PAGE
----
In addition to her significant contributions, Goodall has been a catalyst
bringing international funds and expertise together with local governments
and interests in order to develop wildlife sanctuaries, particularly for
chimpanzees. Through books, television and personal appearances, and a global
environmental education program for children, Goodall has brought awareness
of wildlife and environmental conservation to the broadest possible audience.
The recipient of numerous awards, Goodall was distinguished by Queen Elizabeth
II with the title Commander of the British Empire(CBE) in 1995.
Until her research, the orangutan was the least known of the great apes. Galdikas brought the orangutan to the attention of the rest of the world and through the use of sophisticated data analysis has shed light not only on orangutan behavior but also on the animal's habitat and diet. This has provided important information on the rainforest as a whole and a better understanding of Indonesia's biodiversity.
As an outgrowth of her scientific research on orangutans, Galdikas is involved with numerous conservation efforts in Indonesia that are leading to the restoration of forests in Borneo, maintenance of a care center for orphaned orangutans, and the education of young people about the importance of the endangered orangutans. In large measure, the success of the orangutan studies has been due Galdikas's ability to get local people and Indonesian students involved in field research and conservation efforts. Early in her career, Galdikas was instrumental in helping establish what was then the largest national park in Borneo.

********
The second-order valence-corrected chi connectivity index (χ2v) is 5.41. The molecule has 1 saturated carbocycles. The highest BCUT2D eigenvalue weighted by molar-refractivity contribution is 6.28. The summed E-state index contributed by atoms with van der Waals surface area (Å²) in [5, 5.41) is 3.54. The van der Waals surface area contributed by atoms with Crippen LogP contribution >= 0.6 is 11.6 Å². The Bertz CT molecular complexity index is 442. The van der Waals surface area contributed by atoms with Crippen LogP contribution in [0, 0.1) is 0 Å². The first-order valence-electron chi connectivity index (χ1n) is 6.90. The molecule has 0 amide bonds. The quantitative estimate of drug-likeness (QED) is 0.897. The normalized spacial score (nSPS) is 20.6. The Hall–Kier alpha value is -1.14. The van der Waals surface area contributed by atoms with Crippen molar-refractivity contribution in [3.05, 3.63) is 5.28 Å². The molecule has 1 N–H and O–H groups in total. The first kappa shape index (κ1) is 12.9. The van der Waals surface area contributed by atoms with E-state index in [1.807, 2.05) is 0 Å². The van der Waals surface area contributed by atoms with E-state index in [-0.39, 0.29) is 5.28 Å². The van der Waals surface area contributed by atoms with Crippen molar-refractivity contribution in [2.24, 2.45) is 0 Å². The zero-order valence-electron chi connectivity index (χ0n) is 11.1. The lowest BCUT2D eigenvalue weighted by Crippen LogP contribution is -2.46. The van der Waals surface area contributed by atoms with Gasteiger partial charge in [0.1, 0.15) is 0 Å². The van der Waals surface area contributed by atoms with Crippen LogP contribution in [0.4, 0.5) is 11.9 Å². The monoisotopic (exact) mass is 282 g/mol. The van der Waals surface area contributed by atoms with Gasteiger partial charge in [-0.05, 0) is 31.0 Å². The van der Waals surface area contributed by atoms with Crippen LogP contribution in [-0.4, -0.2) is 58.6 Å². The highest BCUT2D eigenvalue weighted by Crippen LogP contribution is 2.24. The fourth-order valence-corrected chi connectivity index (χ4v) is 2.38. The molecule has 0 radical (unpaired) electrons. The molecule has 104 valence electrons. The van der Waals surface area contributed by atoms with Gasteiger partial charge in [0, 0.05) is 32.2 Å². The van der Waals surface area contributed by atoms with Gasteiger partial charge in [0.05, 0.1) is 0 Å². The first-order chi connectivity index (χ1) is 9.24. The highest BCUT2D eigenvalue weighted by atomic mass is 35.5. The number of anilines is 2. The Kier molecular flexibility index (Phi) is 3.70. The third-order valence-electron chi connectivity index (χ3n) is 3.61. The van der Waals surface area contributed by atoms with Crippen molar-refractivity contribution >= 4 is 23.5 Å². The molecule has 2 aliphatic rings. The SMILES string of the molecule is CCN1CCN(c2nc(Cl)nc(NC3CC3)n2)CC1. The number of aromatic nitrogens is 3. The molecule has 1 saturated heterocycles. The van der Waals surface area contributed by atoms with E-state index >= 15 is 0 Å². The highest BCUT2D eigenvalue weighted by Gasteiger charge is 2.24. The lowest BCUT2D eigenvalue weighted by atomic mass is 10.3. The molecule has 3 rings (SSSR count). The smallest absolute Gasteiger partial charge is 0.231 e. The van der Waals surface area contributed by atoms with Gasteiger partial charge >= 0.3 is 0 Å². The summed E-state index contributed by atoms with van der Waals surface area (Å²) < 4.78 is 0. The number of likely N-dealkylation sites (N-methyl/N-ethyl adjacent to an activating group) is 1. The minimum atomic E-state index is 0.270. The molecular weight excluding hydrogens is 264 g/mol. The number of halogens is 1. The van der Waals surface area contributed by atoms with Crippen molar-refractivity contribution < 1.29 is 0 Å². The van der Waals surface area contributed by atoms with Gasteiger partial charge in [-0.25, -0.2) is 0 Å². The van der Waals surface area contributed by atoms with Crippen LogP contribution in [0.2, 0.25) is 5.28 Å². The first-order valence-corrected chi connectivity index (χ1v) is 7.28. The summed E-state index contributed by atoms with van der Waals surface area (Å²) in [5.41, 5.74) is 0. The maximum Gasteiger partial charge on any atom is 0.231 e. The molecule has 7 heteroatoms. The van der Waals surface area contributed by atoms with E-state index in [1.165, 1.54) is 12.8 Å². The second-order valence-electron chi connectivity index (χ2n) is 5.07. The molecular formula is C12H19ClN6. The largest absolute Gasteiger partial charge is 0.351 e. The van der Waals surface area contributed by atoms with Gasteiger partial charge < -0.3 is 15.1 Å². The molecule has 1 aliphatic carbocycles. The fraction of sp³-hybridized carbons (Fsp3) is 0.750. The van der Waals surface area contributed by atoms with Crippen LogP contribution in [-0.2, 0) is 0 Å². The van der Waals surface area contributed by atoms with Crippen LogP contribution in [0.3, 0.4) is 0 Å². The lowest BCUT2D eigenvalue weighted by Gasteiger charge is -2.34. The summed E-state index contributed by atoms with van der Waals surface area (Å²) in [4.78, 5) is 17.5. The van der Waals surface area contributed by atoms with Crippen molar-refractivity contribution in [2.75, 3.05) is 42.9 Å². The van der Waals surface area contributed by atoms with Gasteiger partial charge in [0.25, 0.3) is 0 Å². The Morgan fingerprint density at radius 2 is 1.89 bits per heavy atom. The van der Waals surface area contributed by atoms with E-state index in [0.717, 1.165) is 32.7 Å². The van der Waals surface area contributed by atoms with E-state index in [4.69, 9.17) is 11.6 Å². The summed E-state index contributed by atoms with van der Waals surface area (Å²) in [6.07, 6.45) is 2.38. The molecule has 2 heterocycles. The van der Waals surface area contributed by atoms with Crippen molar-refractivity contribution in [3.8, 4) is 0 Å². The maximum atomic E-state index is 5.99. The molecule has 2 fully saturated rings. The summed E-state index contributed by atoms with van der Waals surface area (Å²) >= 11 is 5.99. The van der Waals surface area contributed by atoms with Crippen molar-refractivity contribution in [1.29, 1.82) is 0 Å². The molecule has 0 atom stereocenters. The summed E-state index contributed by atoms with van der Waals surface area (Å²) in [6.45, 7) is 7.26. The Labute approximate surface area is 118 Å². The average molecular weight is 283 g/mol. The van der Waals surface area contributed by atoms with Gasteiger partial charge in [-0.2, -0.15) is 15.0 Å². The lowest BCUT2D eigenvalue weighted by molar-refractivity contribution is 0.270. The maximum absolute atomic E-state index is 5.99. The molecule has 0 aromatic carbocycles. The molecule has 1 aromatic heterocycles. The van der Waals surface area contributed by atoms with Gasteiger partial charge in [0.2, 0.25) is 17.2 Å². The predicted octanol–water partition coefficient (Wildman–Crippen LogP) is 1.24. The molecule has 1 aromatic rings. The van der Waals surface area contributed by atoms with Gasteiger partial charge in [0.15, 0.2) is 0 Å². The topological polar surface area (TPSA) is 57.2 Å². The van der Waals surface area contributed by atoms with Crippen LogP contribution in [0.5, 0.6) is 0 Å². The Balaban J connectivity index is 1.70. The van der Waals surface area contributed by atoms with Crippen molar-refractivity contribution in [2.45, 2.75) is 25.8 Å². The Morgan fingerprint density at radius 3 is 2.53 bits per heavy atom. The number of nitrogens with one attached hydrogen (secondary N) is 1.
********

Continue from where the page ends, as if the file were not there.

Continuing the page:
Schaller began his research career in the 1950s. While still a graduate student, he participated in the biological survey of a little known region in northwestern Alaska. This work led to the creation of the Arctic National Wildlife Refuge. In the late 1950s, he conducted the first scientific study of the mountain gorilla. His book, The Mountain Gorilla, published in 1963, was an instant classic. This research was followed by studies of tigers in India, lions in the Serengeti, and Giant Pandas in China, among others.
Schaller is director for science for of the international program of
the Wildlife Conservation Society in New York. He is one of the most knowledgeable
and eloquent champions of conservation. His ability to inspire others to
take action has fostered a high degree of interest and involvement among
governments and the publicin the conservation of the world's wildlife. A
number of nature reserves in Brazil, Pakistan, Mongolia, and China have
been the result of his cooperative efforts with these countries.